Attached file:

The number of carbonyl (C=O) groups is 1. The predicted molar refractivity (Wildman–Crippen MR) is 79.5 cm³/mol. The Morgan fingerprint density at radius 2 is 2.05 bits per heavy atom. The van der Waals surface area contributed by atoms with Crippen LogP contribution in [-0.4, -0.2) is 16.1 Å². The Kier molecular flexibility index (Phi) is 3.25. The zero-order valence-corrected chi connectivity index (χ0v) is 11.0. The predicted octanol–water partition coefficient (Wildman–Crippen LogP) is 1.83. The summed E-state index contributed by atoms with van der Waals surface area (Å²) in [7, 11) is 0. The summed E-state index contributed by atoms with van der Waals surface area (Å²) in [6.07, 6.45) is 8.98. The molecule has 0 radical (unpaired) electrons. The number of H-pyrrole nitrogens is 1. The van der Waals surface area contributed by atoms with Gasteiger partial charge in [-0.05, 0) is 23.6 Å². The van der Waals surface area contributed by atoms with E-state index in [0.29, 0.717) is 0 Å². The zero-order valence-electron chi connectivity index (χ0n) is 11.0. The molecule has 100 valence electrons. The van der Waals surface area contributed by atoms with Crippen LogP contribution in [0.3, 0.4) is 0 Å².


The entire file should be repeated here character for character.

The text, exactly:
The number of carbonyl (C=O) groups is 1. The predicted molar refractivity (Wildman–Crippen MR) is 79.5 cm³/mol. The Morgan fingerprint density at radius 2 is 2.05 bits per heavy atom. The van der Waals surface area contributed by atoms with Crippen LogP contribution in [-0.4, -0.2) is 16.1 Å². The Kier molecular flexibility index (Phi) is 3.25. The zero-order valence-corrected chi connectivity index (χ0v) is 11.0. The predicted octanol–water partition coefficient (Wildman–Crippen LogP) is 1.83. The summed E-state index contributed by atoms with van der Waals surface area (Å²) in [7, 11) is 0. The summed E-state index contributed by atoms with van der Waals surface area (Å²) in [6.07, 6.45) is 8.98. The molecule has 0 radical (unpaired) electrons. The number of H-pyrrole nitrogens is 1. The van der Waals surface area contributed by atoms with Gasteiger partial charge in [-0.05, 0) is 23.6 Å². The van der Waals surface area contributed by atoms with E-state index in [0.29, 0.717) is 0 Å². The zero-order valence-electron chi connectivity index (χ0n) is 11.0. The molecule has 100 valence electrons. The van der Waals surface area contributed by atoms with Crippen LogP contribution in [0.3, 0.4) is 0 Å².